Clinicians typically use fasting levels of total cholesterol, HDL-C, triglycerides, and lab-calculated LDL-C to assess the risk for coronary heart disease. However, a new meta analysis of 68 long-term studies has concluded that lipid assessment should be simplified to either total cholesterol and HDL-C or apolipoproteins—without regard to triglycerides and without asking the patient to fast. This issue of Strategies examines these findings.
Although the message that low-density lipoprotein cholesterol (LDL-C) should be measured and possibly treated with statins is heard loud and clear both in the medical community and through ubiquitous advertising by pharmaceutical companies, uncertainty has surrounded high-density lipoprotein cholesterol (HDL-C) and triglycerides. Similarly, measuring apolipoprotein A1 (apo A1) and apolipoprotein B (apo B) remains controversial as a replacement for HDL-C and LDL-C, respectively.
Now the authors of a super-sized meta-analysis of dozens of studies suggest that labs dethrone the almost 40-year-old Friedewald formula for calculating LDL-C and focus on just HDL-C and total cholesterol (JAMA 2009;302:1993–2000). This new "simplified" testing would include the option of a simple subtraction of HDL-C from total cholesterol to report non-HDL-C instead of LDL-C, and casts aside completely the measurement of triglycerides, and along with it, the need for fasting. The researchers also go a step further, recommending that the choice of using apolipoproteins instead of classic lipids "should hinge on more practical considerations," such as cost, availability, and standardization of assays.
Emanuele Di Angelantonio, MD, senior research associate in the Cardiovascular Epidemiology Unit at University of Cambridge, U.K., the lead author, and colleagues reviewed data on 302,430 individuals without initial vascular disease from 68 long-term prospective studies in the Emerging Risk Factors Collaboration, mostly in Europe and North America. "The power of this analysis is really that it pulls together so many different studies with almost 3 million person-years," he said. "Others have usually considered only a single cohort or can be biased by acute events, such as in case-controlled retrospective studies. Ours were all prospective studies with a long follow-up, maximizing the power of size while still being able to analyze a lot of detail."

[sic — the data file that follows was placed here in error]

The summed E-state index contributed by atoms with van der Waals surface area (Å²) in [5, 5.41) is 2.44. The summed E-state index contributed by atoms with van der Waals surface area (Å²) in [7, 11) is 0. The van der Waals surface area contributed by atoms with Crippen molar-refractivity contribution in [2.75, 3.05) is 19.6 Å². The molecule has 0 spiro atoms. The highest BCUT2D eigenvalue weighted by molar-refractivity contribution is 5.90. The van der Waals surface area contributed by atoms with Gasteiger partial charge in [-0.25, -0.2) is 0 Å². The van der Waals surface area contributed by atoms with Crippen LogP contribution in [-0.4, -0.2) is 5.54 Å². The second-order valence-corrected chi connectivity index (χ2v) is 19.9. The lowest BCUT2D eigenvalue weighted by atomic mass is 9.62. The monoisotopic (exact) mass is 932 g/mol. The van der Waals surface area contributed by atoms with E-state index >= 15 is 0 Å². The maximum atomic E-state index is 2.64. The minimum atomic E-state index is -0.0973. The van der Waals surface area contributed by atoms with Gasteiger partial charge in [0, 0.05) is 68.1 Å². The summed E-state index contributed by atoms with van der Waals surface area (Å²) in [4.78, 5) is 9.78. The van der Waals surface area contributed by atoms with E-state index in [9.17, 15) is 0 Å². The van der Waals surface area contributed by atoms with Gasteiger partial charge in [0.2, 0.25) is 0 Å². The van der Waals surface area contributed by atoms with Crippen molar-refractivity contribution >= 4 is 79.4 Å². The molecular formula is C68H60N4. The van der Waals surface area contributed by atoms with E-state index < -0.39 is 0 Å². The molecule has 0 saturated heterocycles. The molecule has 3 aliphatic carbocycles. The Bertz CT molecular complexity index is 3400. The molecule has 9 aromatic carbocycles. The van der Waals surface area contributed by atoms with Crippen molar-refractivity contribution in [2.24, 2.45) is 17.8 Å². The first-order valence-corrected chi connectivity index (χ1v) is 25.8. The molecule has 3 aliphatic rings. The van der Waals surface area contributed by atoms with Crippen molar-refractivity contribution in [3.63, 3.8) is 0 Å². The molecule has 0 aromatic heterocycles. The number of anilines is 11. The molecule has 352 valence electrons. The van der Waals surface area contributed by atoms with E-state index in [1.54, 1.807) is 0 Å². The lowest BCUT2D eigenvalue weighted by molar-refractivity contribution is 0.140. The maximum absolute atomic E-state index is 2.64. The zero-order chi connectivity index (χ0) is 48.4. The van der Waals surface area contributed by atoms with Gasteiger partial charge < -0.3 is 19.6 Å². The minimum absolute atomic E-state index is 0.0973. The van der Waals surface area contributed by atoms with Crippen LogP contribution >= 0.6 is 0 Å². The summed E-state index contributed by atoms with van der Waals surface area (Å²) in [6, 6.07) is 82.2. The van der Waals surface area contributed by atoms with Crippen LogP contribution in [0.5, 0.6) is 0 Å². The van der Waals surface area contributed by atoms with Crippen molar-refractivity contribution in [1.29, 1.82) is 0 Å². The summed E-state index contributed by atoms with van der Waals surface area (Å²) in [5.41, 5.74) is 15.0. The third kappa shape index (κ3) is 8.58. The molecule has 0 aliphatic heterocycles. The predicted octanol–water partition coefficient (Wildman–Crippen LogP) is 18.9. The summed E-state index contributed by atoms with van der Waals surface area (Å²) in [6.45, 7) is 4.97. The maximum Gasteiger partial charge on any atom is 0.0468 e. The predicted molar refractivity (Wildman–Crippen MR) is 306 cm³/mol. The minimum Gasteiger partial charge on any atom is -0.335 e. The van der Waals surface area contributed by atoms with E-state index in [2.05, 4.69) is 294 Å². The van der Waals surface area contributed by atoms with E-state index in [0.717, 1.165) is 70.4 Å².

Di Angelantonio and his colleagues found that hazard ratios (HRs) with non-HDL-C and HDL-C were nearly identical to apo B and apo A1, and that HRs for vascular disease with lipid levels were at least as strong in participants who did not fast as in those who fasted. HRs were also similar with non-HDL-C as with directly measured LDL-C. Finally, in contrast to previous findings, triglyceride concentration was not independently related with coronary heart disease risk, after controlling for HDL-C, non-HDL-C, and other standard risk factors, including null findings in women and under non-fasting conditions. The authors concluded that "for population-wide assessment of vascular risk, triglyceride measurement provides no additional information about vascular risk given knowledge of HDL-C and total cholesterol levels, although there may be separate reasons to measure triglyceride concentration (e.g., prevention of pancreatitis)," and that "lipid assessment in vascular disease can be simplified by measurement of either cholesterol levels or apolipoproteins without the need to fast and without regard to triglyceride."
Getting rid of the requirement to fast could be a major change for patients, clinicians, and labs, according to Di Angelantonio. "For decades, people have been asked to fast overnight for the cholesterol test, and this finding basically says that the cholesterol measurement is just as good in people that fast as those that did not fast," Di Angelantonio said. "I think this could significantly affect current practice if taken seriously."
Aside from the inconvenience to patients who fast when asked to, the fasting requirement has been a thorn in the side of labs for years due to the rate of patient non-compliance. For some labs, problems with fasting are one of the biggest reasons for reversing patient charges, explained Daniel Hoefner, PhD, clinical chemist at Marshfield Labs in Marshfield, Wis. Hoefner was not associated with the study. "Often patients tell their doctor after we do the testing that they weren’t fasting. Then we have to reverse the charges and the patient will have to come in and get the blood work done again," he said. "So to me there are several benefits of not requiring the patient to fast. One is the convenience for the patient themselves, but the other reason is you get a good, valid, accurate result from the non-HDL cholesterol without a fasting sample."